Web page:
Marijuana: Proposed $3.25 million Denver tax boost, $2 million Denver Health pot-ed program
Yesterday afternoon, the Amendment 64 committee of the Denver City Council was scheduled to talk about a proposed retail marijuana tax ordinance, as well as a presentation by Denver Health for a pot-education program to be funded by the city.
How much money are we talking about? Plenty. According to two documents on view below, the target tax amount may be $3.25 million -- and expenses for the roll-out of the Denver Health program exceed $2 million.
The Amendment 64 Committee is chaired by councilman Charlie Brown, with Mary Beth Susman serving as vice chair. Other members include Chris Nevitt, Albus Brooks, Jeanne Faatz, Chris Herndon, Jeanne Robb, Robin Kneich, Paul López, Judy Montero, Debbie Ortega, Peggy Lehman and Susan Shepherd.
The ordinance draft, created for discussion purposes, suggests setting a city tax on marijuana of 2.5 percent -- and while that would be on top of a state sales tax of 10 percent (and a state excise tax of 15 percent), it's still a more modest add-on than those being discussed by the Boulder City Council. The Boulder officials are considering a 15 percent excise and a 10 percent sales tax of their own, raising at least the possibility of weed taxes exceeding 50 percent there.
However, the draft ordinance gives the Denver council the opportunity to jack up that 2.5 percent tax to 10 percent if it's deemed necessary. Here's proposed ballot language for the November election:
"SHALL CITY TAXES BE INCREASED BY [$3.25 MILLION] ANNUALLY IN THE FIRST FULL FISCAL YEAR AND BY SUCH AMOUNTS AS ARE RAISED ANNUALLY THEREAFTER BY IMPOSING AN ADDITIONAL SALES TAX OF 2.5% ON THE SALE OF RETAIL MARIJUANA AND RETAIL MARIJUANA PRODUCTS, WITH THE TAX REVENUES BEING USED TO FUND THE ENFORCEMENT OF REGULATIONS ON THE RETAIL MARIJUANA INDUSTRY, OTHER COSTS RELATED TO ENFORCEMENT OF MARIJUANA LAWS, EDUCATION AND PUBLIC HEALTH PROGRAMS ASSOCIATED WITH MARIJUANA CONSUMPTION INCLUDING PREVENTION OF UNDERAGE CONSUMPTION, AND OTHER CITY EXPENSES, WITH THE RATE OF THE TAX BEING ALLOWED TO BE INCREASED OR DECREASED WITHOUT FURTHER VOTER APPROVAL SO LONG AS THE RATE OF TAXATION DOES NOT EXCEED 10%, AND WITH THE RESULTING TAX REVENUE BEING ALLOWED TO BE COLLECTED AND SPENT NOTWITHSTANDING ANY LIMITATIONS PROVIDED BY LAW?"
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The reference above to "education and public health programs associated with marijuana consumption including prevention of underage consumption" dovetails nicely into the Denver Health proposal, prepared under the leadership of DH chief government officer (and former city councilwoman) Elbra Wedgeworth. The document suggests three main missions: "Evaluate," "Educate" and "Provide Early Treatment."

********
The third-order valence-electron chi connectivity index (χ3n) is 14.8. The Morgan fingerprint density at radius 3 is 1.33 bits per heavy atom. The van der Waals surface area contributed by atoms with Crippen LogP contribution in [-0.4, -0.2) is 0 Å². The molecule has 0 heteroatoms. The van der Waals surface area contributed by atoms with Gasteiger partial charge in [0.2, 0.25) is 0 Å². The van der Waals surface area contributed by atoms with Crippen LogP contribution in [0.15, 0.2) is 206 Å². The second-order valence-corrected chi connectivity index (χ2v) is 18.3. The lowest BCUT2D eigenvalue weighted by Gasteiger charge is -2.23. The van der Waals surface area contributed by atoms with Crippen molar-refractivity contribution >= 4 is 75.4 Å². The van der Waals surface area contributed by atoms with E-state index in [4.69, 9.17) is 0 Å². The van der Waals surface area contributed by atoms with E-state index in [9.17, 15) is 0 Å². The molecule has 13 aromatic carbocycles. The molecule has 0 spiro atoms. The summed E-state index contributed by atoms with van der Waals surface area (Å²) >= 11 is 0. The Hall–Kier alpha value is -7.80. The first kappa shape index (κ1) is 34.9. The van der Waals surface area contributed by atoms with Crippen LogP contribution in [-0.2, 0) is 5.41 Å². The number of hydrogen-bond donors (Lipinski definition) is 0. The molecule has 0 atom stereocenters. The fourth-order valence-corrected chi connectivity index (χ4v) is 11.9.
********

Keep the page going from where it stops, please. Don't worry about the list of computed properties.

And they don't come cheap.
Here's the "Evaluate" pitch:
Develop a comprehensive monitoring system that includes data from electronic health records, hospital and emergency department visits, admissions to addiction programs, perceived risk of marijuana use among youth, and rates of school absenteeism and drop-out. These data will be used to provide detailed and meaningful records to policymakers, community based organizations, school officials and public and personal health care providers.
This is the "Educate" offering:
Develop a targeted media and education campaign including social media (Facebook, text-messaging, Twitter, YouTube). Youth should play a major role in identifying the messages, developing the content, and providing feedback.
And here's the "Early Treatment" description:
We propose evidence-based treatment that integrates primary care, mental health care and substance treatment into Denver's high-quality school-based health clinic system. An initial program would include full-time therapists, back-up from a child psychiatrist with expertise in addictions, and a program manager. After an initial investment, a program of vigorous outreach to school-aged children can become partly or largely self-funding through appropriate billing of the students' health insurance. This implementation will have a large public health impact on reducing substance use among youth.
An attached document entitled "Marijuana Tax Funds Surveillance and Treatment Program: Program Budget" estimates (in a handwritten addendum) that the total cost to Denver Health for marijuana-related diagnoses from April 1, 2012 to May 31, 2013 was $12,002,870 -- a figure presumably included to make the other dollar amounts seem like bargains in comparison. Example: The total expenses for the three phases of the Denver Health program, including personnel and non-personnel costs, are estimated at $2,203,274.
A further breakdown of the program budget makes specific mention of Dr. Christian Thurstone, an addiction specialist and member of the now-disbanded Amendment 64 advisory committee who's long warned about kids getting addicted to their medicine -- and more recently, he shared fears that pot users searching for bigger highs may begin exploring the possibility of injecting THC. Over a two-year period, Thurstone's "Pro Fee Revenue" is listed at $124,800.
To drill down further, read the documents in their entirety here.
More from our Marijuana archive: "Marijuana: Could taxes on recreational pot in Boulder be as high as 50 percent?"
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